Up to date, the majority of retrospective studies conducted
among long-term survivors after HD and NHL were designed to
results may be useful in defining specific guidelines of follow-up,
leading eventually to secondary prevention (early diagnosis). A
recent work concerning BC screening in women surviving HD
indicates that providing risk information may encourage cancer
survivors to take health preventive actions . In patients
treated for HD, breast cancer was the most common solid
with an estimated actuarial incidence in women that
approached 35% (95% CI, 17.4 to 52.6%) by 40 years of age .
We conducted a retrospective study with the aim of defining
clinical history, pathological features, and prognosis of BC
arising in patients with previous lymphoma.
The primary end points were DFS and OS.
Evaluating the biological characteristics of the tumour, only
the proliferation index was found to be higher in the study
group compared with the control group (Ki-67 ‡20% was 65%
versus 49%, with chi-square P value of 0.0526, borderline
significant). We do not know how this observation should be
interpreted, and may be simply related to constitutive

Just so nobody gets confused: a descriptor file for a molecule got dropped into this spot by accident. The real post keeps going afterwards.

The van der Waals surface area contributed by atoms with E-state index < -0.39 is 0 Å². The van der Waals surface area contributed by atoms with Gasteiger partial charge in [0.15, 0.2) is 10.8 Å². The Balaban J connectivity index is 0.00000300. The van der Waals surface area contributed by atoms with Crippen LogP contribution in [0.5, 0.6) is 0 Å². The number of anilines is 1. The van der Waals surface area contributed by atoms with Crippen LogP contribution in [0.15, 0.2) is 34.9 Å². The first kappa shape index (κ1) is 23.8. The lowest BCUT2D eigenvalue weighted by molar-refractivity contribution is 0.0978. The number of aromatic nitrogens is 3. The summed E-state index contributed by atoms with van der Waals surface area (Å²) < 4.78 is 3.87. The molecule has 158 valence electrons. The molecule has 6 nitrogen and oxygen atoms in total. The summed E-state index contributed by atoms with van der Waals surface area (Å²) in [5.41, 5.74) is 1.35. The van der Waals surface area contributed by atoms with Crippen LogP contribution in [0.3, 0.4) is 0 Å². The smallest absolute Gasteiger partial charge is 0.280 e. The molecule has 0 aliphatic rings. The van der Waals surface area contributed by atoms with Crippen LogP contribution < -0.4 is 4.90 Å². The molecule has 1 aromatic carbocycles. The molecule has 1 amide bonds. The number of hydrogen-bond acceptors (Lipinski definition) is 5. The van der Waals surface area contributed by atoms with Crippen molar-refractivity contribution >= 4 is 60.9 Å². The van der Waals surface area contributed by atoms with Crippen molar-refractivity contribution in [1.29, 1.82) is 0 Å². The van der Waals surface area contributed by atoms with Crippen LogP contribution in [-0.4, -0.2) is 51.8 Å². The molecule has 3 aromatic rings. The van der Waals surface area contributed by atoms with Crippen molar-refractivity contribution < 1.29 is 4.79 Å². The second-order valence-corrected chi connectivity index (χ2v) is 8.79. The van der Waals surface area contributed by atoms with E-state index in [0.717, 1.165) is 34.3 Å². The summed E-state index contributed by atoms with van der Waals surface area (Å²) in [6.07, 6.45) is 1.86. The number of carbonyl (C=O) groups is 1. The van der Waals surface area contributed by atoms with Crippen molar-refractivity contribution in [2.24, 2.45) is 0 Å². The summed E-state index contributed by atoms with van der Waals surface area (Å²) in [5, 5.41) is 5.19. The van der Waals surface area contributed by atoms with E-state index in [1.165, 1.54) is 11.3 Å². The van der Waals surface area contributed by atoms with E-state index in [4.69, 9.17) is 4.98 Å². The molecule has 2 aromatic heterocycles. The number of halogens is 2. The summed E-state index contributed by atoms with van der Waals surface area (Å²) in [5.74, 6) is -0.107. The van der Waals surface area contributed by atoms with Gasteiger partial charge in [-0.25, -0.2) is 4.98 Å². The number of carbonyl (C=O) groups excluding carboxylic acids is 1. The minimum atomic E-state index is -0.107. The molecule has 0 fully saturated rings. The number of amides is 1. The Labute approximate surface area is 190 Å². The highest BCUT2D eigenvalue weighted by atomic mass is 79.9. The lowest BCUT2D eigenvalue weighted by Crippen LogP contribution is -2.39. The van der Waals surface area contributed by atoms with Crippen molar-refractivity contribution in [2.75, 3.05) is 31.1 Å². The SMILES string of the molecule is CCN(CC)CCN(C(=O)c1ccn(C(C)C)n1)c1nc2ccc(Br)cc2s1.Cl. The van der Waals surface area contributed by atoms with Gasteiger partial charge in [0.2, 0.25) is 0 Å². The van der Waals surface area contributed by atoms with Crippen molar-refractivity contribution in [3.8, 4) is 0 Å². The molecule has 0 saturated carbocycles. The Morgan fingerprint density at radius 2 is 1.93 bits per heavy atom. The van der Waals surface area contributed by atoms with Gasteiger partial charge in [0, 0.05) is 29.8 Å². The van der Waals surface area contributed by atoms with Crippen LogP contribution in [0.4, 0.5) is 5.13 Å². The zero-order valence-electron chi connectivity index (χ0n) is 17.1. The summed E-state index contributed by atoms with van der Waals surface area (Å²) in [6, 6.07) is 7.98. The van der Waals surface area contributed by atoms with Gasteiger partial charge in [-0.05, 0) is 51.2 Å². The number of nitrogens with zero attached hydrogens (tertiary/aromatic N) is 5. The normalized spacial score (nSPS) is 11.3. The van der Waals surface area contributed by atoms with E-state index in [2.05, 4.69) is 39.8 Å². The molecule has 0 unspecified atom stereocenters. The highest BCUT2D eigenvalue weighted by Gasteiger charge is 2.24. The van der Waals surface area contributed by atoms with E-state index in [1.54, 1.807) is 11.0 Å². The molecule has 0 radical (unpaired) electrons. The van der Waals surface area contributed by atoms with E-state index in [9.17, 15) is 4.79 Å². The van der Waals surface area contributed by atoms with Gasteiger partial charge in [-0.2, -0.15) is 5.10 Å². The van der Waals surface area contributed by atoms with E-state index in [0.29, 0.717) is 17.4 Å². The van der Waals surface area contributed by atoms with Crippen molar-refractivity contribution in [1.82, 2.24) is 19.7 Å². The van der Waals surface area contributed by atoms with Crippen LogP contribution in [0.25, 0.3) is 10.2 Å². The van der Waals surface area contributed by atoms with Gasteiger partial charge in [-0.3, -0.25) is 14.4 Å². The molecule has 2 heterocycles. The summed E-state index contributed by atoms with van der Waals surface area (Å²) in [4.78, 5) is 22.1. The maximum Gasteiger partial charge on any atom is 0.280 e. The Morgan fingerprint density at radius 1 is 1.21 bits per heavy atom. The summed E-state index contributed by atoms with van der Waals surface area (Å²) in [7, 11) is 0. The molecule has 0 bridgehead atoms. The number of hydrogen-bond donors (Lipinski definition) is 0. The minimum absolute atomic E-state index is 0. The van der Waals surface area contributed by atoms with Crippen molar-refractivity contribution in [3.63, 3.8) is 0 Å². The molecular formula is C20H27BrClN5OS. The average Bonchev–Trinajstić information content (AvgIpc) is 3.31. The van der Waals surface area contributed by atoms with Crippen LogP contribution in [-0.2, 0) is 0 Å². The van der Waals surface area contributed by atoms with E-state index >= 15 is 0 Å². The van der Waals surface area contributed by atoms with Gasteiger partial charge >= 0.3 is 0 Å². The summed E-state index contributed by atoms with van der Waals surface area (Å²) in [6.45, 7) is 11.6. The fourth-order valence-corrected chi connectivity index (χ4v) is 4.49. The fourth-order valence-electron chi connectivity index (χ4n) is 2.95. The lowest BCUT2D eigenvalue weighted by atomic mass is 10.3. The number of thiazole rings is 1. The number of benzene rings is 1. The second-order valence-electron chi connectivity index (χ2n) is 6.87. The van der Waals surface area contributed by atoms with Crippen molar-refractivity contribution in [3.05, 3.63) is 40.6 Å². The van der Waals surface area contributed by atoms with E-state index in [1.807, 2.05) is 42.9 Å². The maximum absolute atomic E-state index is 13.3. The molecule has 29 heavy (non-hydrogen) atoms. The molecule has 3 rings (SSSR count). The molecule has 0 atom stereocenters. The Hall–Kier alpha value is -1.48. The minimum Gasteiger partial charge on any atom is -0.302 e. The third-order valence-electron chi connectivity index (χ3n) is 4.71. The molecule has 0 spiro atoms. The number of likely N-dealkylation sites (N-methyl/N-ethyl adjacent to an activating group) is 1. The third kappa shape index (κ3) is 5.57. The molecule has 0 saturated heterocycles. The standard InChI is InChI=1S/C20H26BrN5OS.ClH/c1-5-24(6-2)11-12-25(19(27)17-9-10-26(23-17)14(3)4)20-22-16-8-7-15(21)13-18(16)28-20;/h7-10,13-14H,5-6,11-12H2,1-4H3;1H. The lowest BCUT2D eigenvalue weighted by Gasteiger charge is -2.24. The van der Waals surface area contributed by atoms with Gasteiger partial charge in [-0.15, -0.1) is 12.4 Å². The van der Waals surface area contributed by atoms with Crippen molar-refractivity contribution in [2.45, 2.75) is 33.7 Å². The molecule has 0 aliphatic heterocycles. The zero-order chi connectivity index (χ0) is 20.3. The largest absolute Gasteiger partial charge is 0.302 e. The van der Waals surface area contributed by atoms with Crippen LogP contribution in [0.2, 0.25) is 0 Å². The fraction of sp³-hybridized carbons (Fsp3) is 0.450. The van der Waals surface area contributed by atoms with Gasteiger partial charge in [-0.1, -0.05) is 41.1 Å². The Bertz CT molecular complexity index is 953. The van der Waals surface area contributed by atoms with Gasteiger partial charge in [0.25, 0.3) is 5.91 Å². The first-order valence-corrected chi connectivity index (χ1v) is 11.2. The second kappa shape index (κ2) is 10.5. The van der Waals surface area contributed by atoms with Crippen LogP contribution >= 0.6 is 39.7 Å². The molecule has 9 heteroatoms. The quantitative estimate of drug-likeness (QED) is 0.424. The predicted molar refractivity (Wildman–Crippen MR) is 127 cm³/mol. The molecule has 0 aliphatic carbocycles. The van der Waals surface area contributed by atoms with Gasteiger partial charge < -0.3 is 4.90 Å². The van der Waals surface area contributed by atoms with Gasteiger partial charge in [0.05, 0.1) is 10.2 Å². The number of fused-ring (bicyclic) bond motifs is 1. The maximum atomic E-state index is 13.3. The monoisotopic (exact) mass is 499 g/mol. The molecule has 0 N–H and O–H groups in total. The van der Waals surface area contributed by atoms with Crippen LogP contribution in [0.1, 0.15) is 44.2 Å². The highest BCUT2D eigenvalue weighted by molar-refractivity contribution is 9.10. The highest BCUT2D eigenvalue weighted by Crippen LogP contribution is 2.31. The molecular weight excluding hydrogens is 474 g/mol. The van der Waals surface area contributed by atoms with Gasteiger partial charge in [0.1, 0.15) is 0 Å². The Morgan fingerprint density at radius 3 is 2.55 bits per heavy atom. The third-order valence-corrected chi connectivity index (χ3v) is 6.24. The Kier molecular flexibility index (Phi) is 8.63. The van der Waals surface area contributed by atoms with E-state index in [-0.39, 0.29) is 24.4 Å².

aggressiveness of BC developing in lymphoma patients.
As expected, radiotherapy was used very differently in the two
groups, related to previous field irradiation. The incidence of
local relapse is under 5% in the lymphoma cohort indicating
that conservative surgery plus ELIOT radiotherapy may be
a valid alternative to radical mastectomy. Recently, ELIOT has
been described as a new option for early BC patients previously
treated for HD .
On the other side, no significant differences were found in
systemic therapies (rate of patients receiving neo-adjuvant and
adjuvant chemotherapy, endocrine therapy, and
immunotherapy) and surgical treatments.
However, despite anthracycline-based therapy being the
standard adjuvant option for patients with nodal involvement
[32, 33], only five patients out of 14 in the study group (36%),
compared with 24 out of 35 (69%) in the comparison, one
received anthracycline-containing regimens (P = 0.0345).
Considering the DFS, we found a high statistical significant
difference between the two cohorts (5-year DFS 54.5% and
91%, respectively, with a log-rank P < 0.0001), with a particular
higher incidence of distant metastases in the lymphoma group